I have been doing HoloLens for a while now, and I am continually amazed of the ideas and projects the community is creating. A lot of the best ideas evolve from the desire to interact with digital assets in a physical world, which is what mixed reality (MR) is all about. This is enabled through spatial mapping, which is easy to use and difficult to master. This article first published at Pluralsight.
Interest in HoloLens, and digital reality in general, is growing rapidly. And a large part of that interest comes from developers wanting to know how to build software for HoloLens, the mixed reality device from Microsoft.
In a previous post, Holographic programming: a HoloLens how-to in a mixed reality world, I gave an overview of what HoloLens is and where it fits in the world of augmented and virtual reality. I also introduced the concepts of gaze, gestures, voice and audio. In this post, I’ll focus on arguably the most important part of the HoloLens experience: spatial mapping.
Capturing spatial awareness
The HoloLens uses four environmental cameras on the front of the device to map the physical surroundings and build up a 3D model of the real world. As you use the device, it continually creates a spatial mapping model of the space you are in and updates any existing mapping. The really cool thing is that the developer portal that comes with the developer tools allows you to see this 3D spatial mapping in real time, and it works for both physical HoloLens devices as well as the emulator.
Make sure your device is on the same physical network as your computer, then access the developer portal by entering your device’s IP address in any browser. In the developer portal, go to the 3D View menu option on the left, which will bring up an empty plane. Press the Update button and the current state of the 3D mapping model is drawn on the plane as seen below.
3D view of the spatial mapping
The 3D view will also show spatial anchors as they are attached to objects in the digital world. Furthermore, you can save 3D spatial mapping models, and then share them between emulators to have a realistic model for app development and testing scenarios.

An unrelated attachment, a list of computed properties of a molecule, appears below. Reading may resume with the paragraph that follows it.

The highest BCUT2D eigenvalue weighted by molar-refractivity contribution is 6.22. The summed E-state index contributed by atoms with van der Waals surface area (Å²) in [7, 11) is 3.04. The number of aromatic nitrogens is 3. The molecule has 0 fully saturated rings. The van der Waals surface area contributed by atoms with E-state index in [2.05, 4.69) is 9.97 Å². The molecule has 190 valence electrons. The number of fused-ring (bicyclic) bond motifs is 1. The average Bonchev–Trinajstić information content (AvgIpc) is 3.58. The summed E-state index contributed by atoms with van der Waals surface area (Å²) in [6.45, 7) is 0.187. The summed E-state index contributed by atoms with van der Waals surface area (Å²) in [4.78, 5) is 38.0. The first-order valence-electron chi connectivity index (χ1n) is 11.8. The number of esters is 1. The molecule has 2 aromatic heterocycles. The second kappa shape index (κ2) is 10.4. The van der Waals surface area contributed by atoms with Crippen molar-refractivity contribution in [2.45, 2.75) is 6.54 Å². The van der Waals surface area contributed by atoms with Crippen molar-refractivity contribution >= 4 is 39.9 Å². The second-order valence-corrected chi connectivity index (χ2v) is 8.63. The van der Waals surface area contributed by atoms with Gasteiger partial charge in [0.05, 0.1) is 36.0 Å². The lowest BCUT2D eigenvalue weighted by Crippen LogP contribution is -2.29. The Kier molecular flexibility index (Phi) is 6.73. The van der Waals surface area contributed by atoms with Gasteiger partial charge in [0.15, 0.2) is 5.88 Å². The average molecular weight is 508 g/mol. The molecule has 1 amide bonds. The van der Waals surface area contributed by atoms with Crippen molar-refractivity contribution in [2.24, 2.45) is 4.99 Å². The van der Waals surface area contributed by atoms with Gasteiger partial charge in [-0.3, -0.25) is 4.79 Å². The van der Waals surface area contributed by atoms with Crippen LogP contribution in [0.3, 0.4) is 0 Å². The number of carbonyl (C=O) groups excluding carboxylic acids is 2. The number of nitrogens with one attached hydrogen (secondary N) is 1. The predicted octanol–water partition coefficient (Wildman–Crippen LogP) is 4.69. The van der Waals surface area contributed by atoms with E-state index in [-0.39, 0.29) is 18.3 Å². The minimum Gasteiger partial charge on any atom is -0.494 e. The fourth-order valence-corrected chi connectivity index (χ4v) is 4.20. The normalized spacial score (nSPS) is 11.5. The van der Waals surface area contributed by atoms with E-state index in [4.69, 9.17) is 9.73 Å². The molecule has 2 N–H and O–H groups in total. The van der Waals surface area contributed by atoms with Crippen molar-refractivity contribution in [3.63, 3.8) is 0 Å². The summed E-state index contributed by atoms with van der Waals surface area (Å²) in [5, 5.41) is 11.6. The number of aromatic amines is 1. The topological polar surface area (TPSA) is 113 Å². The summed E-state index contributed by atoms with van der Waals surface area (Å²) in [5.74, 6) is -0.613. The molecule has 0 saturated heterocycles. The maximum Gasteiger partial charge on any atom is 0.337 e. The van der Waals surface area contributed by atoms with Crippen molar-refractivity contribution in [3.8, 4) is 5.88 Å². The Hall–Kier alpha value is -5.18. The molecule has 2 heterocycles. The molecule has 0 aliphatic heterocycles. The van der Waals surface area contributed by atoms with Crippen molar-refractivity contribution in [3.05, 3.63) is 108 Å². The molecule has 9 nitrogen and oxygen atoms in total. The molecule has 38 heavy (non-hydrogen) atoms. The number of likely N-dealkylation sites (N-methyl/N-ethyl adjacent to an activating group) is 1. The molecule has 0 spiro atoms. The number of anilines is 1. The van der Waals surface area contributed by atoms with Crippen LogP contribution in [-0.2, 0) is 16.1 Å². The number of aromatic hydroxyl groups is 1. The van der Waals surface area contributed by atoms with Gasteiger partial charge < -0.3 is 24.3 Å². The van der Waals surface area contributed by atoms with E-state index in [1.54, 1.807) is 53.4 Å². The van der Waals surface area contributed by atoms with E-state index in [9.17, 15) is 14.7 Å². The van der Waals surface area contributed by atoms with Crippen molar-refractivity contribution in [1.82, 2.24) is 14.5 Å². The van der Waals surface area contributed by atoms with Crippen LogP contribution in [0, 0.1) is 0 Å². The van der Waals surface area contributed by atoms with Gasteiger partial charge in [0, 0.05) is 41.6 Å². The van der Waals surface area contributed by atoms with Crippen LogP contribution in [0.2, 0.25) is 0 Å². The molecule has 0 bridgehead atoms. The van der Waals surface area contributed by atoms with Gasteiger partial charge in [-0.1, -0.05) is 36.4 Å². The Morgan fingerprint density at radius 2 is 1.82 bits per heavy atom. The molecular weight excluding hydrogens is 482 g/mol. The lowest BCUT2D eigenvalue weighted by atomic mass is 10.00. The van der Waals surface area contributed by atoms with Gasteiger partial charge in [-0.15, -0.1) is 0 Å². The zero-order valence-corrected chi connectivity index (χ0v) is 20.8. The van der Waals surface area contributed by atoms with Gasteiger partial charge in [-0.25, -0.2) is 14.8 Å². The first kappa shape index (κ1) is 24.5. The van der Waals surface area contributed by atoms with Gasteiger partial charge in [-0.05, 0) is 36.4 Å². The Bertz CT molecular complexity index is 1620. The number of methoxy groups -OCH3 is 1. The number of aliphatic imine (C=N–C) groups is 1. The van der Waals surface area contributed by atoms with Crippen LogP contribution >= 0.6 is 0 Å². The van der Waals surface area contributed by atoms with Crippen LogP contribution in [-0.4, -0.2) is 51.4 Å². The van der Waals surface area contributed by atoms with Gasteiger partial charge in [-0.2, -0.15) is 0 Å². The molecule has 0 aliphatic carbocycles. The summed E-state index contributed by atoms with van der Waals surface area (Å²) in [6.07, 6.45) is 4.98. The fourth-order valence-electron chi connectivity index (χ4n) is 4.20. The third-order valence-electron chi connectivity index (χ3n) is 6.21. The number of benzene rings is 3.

Spatial mapping purpose
You might be asking yourself why it’s so important to manage spatial mapping integration. There are several purposes of spatial mapping and each is a critical part of creating a successful mixed reality experience.
One of the simplest uses of spatial mapping, and one of the most important ones to create a natural interaction model, is to simply occlude holograms. By hiding holograms, or obscuring parts of them, you increase the perceived realism dramatically. You also create an expectation that holograms will collide with physical objects when they are solid. All together this means simple occlusion is of great importance to effectively convey a realistic integration of physical and digital realities.
At times, it may be necessary to visualize physical surfaces and structures to allow holograms to be placed on them accurately and realistically. You might also want to have holograms casting shadows on surfaces as well.
To place holograms in a physical world, the HoloLens relies on spatial mapping to determine distance, space available and usable surfaces. One of the concessions of using hand gestures to infer distance is that we normally only communicate direction with gestures. When this needs to be translated into distance as well, spatial mapping can help indicate to the user where holograms can be placed. Combining this with the shape of the hologram, placement adds another natural aspect to mixed reality.
Applying gravity and other expected physics behaviors to holograms, such as balls that bounce off walls and floors, is about making users believe in the holograms as part of the real world. To have realistic physics behaviors, a complete spatial mapping is important and you might have to get your users to scan the room before you can proceed.
Often you want holograms to navigate your physical space, as if they were part of it. This requires accurate spatial mapping to make sure you don’t have people walk through furniture and jump through walls. This also requires being able to identify surfaces, so people only walk on the floor and only sit on chairs and couches.
Implementing spatial mapping
Using spatial mapping in your HoloLens application is more simple than you might think. The first thing you do is enable the SpatialPerception capability for your Unity project. This will make 3D objects adhere to the 3D spatial mapping model once you export the project from Unity to Visual Studio and in turn, a HoloLens device.
Adding SpatialPerception in Unity
One of the best and easiest ways to get started with spatial mapping, and HoloLens in general, is using the HoloToolkit. This is a collection of scripts and components intended to accelerate development of holographic applications targeting Windows Holographic. It also gives you shortcuts to some of the “plumbing” tasks, such as setting up a new project and enabling VR in Unity.
The HoloToolkit comes with several scripts that, among other things, manage the number of polygons you want to render for objects, controls the spatial mapping renderer and much more.
Want to know more about HoloLens development?
If you’re looking to get more in-depth insight on how to build successful mixed reality apps and take advantage of the platform in comparison to virtual and augmented reality, check out this on-demand webinar I did for Pluralsight a couple of months ago, or check out my course on it.